Record-breaking rainfall and the worst floods in Pakistan have killed more than 1,500 people, including over 520 children. About 3.4 million children need immediate lifesaving support. The country's economy, which was struggling to emerge from the devastating effects of the COVID-19 pandemic and global economic slowdown, has received another damaging blow, creating shortages of food and other essentials. And surveys show, children, and the elderly, are the worst hit.
Pakistan's tragedy is all the more tragic because it has contributed little to global warming.
An Oxfam study says 19 million people face starvation in climate hotspots in Somalia, Haiti, Djibouti, Kenya, Niger, Afghanistan, Guatemala, Madagascar, Burkina Faso and Zimbabwe.
Again these countries have contributed very little to climate change.
The two-month-long heat wave in China, during which temperatures rose above 40 degrees Celsius in many places, dried up many rivers and reduced the country's hydropower generating capacity, prompting it to use more coal to produce power to run the economy. Such extreme weather events in the world's second-largest economy could compromise food security and disrupt global supply chains.
The bigger problem is that such extreme weather events have become more frequent and affect the most vulnerable communities that have little to do with global warming. In other words, the innocent are made to pay with their lives and properties for the climate crimes committed by large energy-guzzling, emission-spewing economies and companies.
Yet there are countries like India, which vow at international gatherings to increase the percentage of clean energy in their total power mix and protect their fast-shrinking green cover, but order the cutting down of forests, including protected forests, in the name of development.
It's not that India does not suffer the damaging effects of climate change. While crops on hundreds of thousands of hectares have withered due to extreme heat and dry weather this year, many parts of the country have been devastated by floods.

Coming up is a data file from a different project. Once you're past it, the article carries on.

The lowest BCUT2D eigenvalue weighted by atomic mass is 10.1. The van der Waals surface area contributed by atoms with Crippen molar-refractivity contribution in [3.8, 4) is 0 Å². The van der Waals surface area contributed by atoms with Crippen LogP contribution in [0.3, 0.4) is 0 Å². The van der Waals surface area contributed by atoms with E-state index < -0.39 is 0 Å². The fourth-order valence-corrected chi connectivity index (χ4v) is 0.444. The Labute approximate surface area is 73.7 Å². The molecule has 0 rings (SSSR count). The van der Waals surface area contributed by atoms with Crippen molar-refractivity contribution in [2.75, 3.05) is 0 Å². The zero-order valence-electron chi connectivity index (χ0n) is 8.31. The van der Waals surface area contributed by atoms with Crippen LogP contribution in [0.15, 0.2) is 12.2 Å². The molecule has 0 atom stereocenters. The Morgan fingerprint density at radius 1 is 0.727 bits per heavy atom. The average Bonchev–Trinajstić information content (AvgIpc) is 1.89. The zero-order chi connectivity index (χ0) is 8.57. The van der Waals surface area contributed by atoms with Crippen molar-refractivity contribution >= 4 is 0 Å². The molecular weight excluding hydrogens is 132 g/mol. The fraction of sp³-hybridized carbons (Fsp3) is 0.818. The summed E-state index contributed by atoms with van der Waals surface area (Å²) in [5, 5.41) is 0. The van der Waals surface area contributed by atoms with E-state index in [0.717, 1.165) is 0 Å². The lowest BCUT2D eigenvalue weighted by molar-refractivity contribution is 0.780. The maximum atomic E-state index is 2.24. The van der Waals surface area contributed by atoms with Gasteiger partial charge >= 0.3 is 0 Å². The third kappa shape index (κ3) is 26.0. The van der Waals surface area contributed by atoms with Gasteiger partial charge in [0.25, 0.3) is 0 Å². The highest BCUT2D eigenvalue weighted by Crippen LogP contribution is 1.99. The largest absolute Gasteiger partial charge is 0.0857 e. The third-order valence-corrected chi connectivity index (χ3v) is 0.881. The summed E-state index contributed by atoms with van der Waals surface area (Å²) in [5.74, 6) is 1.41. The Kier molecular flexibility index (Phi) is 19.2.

Perhaps that's what prompted UN Secretary-General Antonio Guterres to say, while addressing the 77th annual session of the United Nations General Assembly on Tuesday: "A cost-of-living crisis is raging. Trust is crumbling. Inequalities are exploding. Our planet is burning. People are hurting … We have a duty to act. And yet we are gridlocked in colossal global dysfunction."
As a solution, Guterres urged countries to impose windfall taxes on fossil fuel companies and divert the money to vulnerable countries suffering worsening losses from the climate crisis.
"Today, I am calling on all developed economies to tax the windfall profits of fossil fuel companies," Guterres said. "Those funds should be redirected in two ways — to countries suffering loss and damage caused by the climate crisis and to people struggling with rising food and energy prices."
Guterres' appeal, as the UN secretary-general, was his most urgent and bleakest on the state of the planet, and the will of governments to change course. "We have a duty to act and yet we are gridlocked in colossal global dysfunction. The international community is not ready or willing to tackle the big dramatic challenges of our age."
Not only the international community, big business, too, which makes the most profits from highly polluting industries such as oil and gas, automobiles and mining — as well as smart industries such as information and communications technology and electronics — are unwilling to fulfill their promise of fighting climate change as part of their corporate social responsibility.
Amid all this comes a glimpse of hope. About half a century after founding outdoor apparel-maker Patagonia, Yvon Chouinard has given the company away to help fight climate change and protect undeveloped land around the world.
Instead of selling the company or taking it public, Chouinard, his wife and two adult children have transferred their ownership of Patagonia, valued at about $3 billion, to a specially formed trust and a nonprofit organization to protect the company's independence and ensure that all of its profits, of about $100 million a year, are used to combat climate change and protect undeveloped land across the planet.
The pioneering but eccentric rock climber in Yosemite Valley, California, who many say became a reluctant billionaire, given his unconventional spin on capitalism, still wears old clothes, drives a beat-up Subaru and spends his time between modest homes in Ventura in California and Jackson in Mississippi. And it will come as a surprise to many that even in these digital-driven times, Chouinard does not own a computer or a smartphone.
That Chouinard, 83, said, "We are going to give away the maximum amount of money to people who are actively working on saving this planet," raises hope that perhaps the world can still be saved from the catastrophic consequences of climate change.
But more Chouinards are needed to combat climate change. Are there others like Chouinard out there in the world of big business? I doubt it.
The author is a senior editor with China Daily.
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